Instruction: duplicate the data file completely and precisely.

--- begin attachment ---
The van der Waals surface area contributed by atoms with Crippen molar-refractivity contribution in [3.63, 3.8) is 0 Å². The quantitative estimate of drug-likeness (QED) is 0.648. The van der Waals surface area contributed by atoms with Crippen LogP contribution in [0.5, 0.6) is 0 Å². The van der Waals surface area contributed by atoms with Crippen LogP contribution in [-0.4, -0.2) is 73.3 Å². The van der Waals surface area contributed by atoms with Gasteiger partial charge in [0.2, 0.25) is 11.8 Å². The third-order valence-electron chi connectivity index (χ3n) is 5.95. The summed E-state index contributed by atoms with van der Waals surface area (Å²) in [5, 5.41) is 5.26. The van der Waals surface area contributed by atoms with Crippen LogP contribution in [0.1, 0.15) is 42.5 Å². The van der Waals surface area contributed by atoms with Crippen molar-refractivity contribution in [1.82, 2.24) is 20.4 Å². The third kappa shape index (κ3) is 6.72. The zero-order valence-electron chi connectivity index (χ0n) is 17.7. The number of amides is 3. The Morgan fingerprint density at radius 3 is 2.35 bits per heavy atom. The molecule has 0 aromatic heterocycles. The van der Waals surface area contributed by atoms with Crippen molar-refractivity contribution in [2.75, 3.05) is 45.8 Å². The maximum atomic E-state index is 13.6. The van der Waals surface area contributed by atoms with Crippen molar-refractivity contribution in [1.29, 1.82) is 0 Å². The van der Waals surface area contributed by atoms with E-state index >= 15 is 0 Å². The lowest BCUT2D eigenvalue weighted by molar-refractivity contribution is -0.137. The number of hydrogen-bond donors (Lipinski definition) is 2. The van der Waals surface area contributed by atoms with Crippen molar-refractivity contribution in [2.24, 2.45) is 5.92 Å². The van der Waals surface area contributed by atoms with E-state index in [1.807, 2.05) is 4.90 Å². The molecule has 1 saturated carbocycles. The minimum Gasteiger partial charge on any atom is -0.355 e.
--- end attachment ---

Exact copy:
The van der Waals surface area contributed by atoms with Crippen molar-refractivity contribution in [3.63, 3.8) is 0 Å². The quantitative estimate of drug-likeness (QED) is 0.648. The van der Waals surface area contributed by atoms with Crippen LogP contribution in [0.5, 0.6) is 0 Å². The van der Waals surface area contributed by atoms with Crippen LogP contribution in [-0.4, -0.2) is 73.3 Å². The van der Waals surface area contributed by atoms with Gasteiger partial charge in [0.2, 0.25) is 11.8 Å². The third-order valence-electron chi connectivity index (χ3n) is 5.95. The summed E-state index contributed by atoms with van der Waals surface area (Å²) in [5, 5.41) is 5.26. The van der Waals surface area contributed by atoms with Crippen LogP contribution in [0.1, 0.15) is 42.5 Å². The van der Waals surface area contributed by atoms with Crippen molar-refractivity contribution in [1.82, 2.24) is 20.4 Å². The third kappa shape index (κ3) is 6.72. The zero-order valence-electron chi connectivity index (χ0n) is 17.7. The number of amides is 3. The Morgan fingerprint density at radius 3 is 2.35 bits per heavy atom. The molecule has 0 aromatic heterocycles. The van der Waals surface area contributed by atoms with Crippen molar-refractivity contribution in [2.75, 3.05) is 45.8 Å². The maximum atomic E-state index is 13.6. The van der Waals surface area contributed by atoms with Crippen molar-refractivity contribution in [1.29, 1.82) is 0 Å². The van der Waals surface area contributed by atoms with E-state index >= 15 is 0 Å². The lowest BCUT2D eigenvalue weighted by molar-refractivity contribution is -0.137. The number of hydrogen-bond donors (Lipinski definition) is 2. The van der Waals surface area contributed by atoms with Crippen molar-refractivity contribution in [2.24, 2.45) is 5.92 Å². The van der Waals surface area contributed by atoms with E-state index in [1.807, 2.05) is 4.90 Å². The molecule has 1 saturated carbocycles. The minimum Gasteiger partial charge on any atom is -0.355 e.